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OHIO Expert

Lawrence Witmer, Ph.D.

Chang Ying-Chien Professor of Paleontology
Professor of Anatomy
Ohio University Presidential Research Scholar

Department of Biomedical Sciences
Heritage College of Osteopathic Medicine

740-593-9489
740-591-7712
witmerL@ohio.edu

Dr. Witmer's vision: "To use the structure of extinct and modern-day animals to interpret evolutionary history...and to share that history with the broader community."

This mission has proven him well. Witmer is known the world over for his dinosaur research and discoveries and is frequently called upon to provide source material, expertise and explanation for shows on a variety of television networks and countless print publications and journals.

His work has been the subject of many popular television programs on networks such as the Discovery Channel, History Channel, National Geographic Channel and CBS.

The public attention results from Witmer's innovative approach to prehistoric anatomy. His research lab was among the first to utilize computerized tomography (CT) scanning and computer visualization in paleontological research. The CT combines a series of X-ray views from various angles and produces cross-sectional images. Using 3-dimensional images of bone cavities, Witmer attempts to "fill in" the missing soft tissue, a process he calls "fleshing out" fossils.

Using these technologies, Witmer also compares the anatomy of modern animals with prehistoric fossils to reveal how ancient beasts may have lived and evolved.

As a result, the projects are diverse, ranging from studies of the nasal apparatus of Diplodocus to the brain and ear of T. rex to the horns of rhinos to the airflow in alligator heads, and more. In his words, this research looks beyond "the narrow time-plane in which we live" to broaden our understanding of previous anatomical systems.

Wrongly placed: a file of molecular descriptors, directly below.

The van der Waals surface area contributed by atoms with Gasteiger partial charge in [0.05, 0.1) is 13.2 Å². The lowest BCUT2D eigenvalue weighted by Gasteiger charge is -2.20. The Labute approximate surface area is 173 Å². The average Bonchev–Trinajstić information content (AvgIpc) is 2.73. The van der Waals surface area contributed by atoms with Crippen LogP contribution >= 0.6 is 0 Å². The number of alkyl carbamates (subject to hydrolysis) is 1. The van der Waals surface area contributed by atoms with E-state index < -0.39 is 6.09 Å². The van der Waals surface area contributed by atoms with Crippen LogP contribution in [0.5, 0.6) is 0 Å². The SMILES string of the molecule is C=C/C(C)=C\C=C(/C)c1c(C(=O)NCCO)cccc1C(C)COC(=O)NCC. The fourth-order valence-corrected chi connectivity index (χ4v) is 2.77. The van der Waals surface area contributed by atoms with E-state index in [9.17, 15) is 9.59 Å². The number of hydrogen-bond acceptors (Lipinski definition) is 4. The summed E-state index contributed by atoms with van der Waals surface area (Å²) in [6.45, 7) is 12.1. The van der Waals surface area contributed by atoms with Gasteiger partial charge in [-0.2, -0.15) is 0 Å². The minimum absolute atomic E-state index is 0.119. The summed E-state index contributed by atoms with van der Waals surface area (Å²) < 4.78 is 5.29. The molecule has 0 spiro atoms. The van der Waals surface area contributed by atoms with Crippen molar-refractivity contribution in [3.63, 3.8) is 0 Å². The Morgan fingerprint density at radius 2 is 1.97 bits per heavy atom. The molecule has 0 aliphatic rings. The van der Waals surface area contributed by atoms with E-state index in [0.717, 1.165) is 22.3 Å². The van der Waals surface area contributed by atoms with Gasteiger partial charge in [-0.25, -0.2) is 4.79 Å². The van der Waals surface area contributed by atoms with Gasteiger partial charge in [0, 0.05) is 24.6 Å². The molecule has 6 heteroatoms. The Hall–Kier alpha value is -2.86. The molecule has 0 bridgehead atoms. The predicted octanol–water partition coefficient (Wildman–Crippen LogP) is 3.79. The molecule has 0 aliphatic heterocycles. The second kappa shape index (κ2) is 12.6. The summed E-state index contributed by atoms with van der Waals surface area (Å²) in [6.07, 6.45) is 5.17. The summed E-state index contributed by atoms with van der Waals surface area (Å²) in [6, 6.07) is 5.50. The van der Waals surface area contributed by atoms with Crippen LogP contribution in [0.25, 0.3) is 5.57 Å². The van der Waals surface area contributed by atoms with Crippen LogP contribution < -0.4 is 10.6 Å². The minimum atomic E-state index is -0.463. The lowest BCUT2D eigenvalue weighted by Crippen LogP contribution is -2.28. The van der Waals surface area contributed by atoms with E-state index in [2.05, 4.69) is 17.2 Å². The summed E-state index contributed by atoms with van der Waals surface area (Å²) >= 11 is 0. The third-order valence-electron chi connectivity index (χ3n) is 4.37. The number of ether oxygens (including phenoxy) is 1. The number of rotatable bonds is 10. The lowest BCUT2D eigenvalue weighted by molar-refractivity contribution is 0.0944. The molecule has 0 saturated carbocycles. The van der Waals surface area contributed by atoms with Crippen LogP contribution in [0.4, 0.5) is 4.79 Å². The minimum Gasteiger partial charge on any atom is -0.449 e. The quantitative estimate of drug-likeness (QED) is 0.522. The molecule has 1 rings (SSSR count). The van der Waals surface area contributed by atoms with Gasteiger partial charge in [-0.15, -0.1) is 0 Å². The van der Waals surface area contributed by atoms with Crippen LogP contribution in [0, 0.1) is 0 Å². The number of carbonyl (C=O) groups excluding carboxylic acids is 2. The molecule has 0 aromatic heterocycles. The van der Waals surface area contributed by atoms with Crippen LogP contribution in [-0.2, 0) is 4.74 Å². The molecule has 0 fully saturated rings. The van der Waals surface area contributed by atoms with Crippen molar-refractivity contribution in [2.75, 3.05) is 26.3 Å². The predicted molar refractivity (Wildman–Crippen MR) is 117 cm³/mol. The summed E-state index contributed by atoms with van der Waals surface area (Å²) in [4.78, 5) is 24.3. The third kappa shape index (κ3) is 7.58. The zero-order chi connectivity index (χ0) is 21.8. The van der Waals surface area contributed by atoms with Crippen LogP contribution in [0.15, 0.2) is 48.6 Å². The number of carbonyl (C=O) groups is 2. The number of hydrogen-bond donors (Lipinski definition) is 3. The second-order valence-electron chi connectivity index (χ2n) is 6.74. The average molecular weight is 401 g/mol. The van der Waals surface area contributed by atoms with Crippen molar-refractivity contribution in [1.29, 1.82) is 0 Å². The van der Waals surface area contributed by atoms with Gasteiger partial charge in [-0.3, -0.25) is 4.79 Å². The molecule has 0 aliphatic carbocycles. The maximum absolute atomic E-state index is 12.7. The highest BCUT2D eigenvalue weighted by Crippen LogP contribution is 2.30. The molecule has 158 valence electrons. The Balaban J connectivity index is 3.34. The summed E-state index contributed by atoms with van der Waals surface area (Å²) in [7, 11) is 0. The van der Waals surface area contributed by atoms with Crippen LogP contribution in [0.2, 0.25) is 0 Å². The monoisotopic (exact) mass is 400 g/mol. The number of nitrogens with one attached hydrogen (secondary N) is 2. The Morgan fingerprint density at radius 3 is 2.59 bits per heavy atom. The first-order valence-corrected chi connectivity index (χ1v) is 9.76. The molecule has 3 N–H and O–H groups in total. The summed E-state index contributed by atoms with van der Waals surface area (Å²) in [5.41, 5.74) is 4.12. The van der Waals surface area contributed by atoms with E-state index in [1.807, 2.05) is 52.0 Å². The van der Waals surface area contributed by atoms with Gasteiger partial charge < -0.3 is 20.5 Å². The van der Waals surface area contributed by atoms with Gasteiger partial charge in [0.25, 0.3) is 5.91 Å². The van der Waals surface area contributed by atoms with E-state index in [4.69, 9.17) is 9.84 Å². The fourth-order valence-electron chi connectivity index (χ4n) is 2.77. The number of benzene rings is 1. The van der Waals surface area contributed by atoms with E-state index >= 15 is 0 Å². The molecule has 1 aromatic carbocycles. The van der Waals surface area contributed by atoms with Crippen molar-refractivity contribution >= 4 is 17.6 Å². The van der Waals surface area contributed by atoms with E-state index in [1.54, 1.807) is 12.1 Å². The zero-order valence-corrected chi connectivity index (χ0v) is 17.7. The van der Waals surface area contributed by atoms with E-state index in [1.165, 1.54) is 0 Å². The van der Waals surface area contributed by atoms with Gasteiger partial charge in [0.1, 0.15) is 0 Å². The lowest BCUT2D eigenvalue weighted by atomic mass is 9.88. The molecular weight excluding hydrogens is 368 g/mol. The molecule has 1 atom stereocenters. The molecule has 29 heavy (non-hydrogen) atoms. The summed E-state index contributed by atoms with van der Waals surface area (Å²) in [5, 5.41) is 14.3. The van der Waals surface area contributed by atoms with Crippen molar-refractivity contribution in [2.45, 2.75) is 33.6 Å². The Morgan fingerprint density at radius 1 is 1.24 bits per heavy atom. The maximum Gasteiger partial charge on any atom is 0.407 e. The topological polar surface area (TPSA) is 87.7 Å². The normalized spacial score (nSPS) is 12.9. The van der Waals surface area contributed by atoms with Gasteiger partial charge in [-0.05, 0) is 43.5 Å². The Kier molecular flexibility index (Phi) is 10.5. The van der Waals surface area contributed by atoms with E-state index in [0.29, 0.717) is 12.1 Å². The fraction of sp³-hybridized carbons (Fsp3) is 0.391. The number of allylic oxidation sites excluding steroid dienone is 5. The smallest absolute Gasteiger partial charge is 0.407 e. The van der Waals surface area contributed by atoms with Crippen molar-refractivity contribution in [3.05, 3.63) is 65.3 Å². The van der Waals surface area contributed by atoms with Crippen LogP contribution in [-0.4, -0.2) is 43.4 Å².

Witmer's numerous studies have produced dynamic findings about dinosaur brain size, temperature regulation, communication and breathing processes.

Anatomy is the team's stock-in-trade, because anatomical details record the evolution of adaptation, he says. Their study provides a better understanding of the vertebrate head: how it works "from physiology to biomechanics" and how it evolves.

Witmer's Media Placements include:


History Channel:

  • "Jurassic Fight Club," 2008
  • "Prehistoric Monsters Revealed," 2008

Discovery Channel:

  • "Dino Gangs," 2011
  • "Mega Beasts: Terror Bird," 2009
  • "Clash of the Dinosaurs," 2009
  • "Monsters Resurrected: Biggest Killer Dino," 2009
  • "Daily Planet" (Discovery Channel Canada) daily science news program, multiple appearances

National Geographic Channel:

  • "The Great Dinosaur Escape," 2011
  • "Bizarre Dinosaurs," 2009 (multiple airings)
  • "Prehistoric Predators: Razor Jaws," 2009
  • "Prehistoric Predator: Killer Pig," 2009
  • "Prehistoric Predator: Terror Birds," 2009

CBS:

  • CSI Miami, - "Match Made In Hell," 2011
Video

We still live with dinosaurs

Hyaenodon - behavioral implications of skull & brain structure

Terror Bird- Animation

Areas of Expertise

Anatomy, Dinosaurs, Evolution, Fossils, Paleontology, Vertebrate Morphology

High Res Photo

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Media Contacts

Jennifer Krisch
Communications Specialist, External Communications
740.597.1939 
krisch@ohio.edu  

Katharine Quaranta
Communications Specialist, External Communications
740.593.0858 
quaranta@ohio.edu  

After hours on-call media specialist: 740.593.2200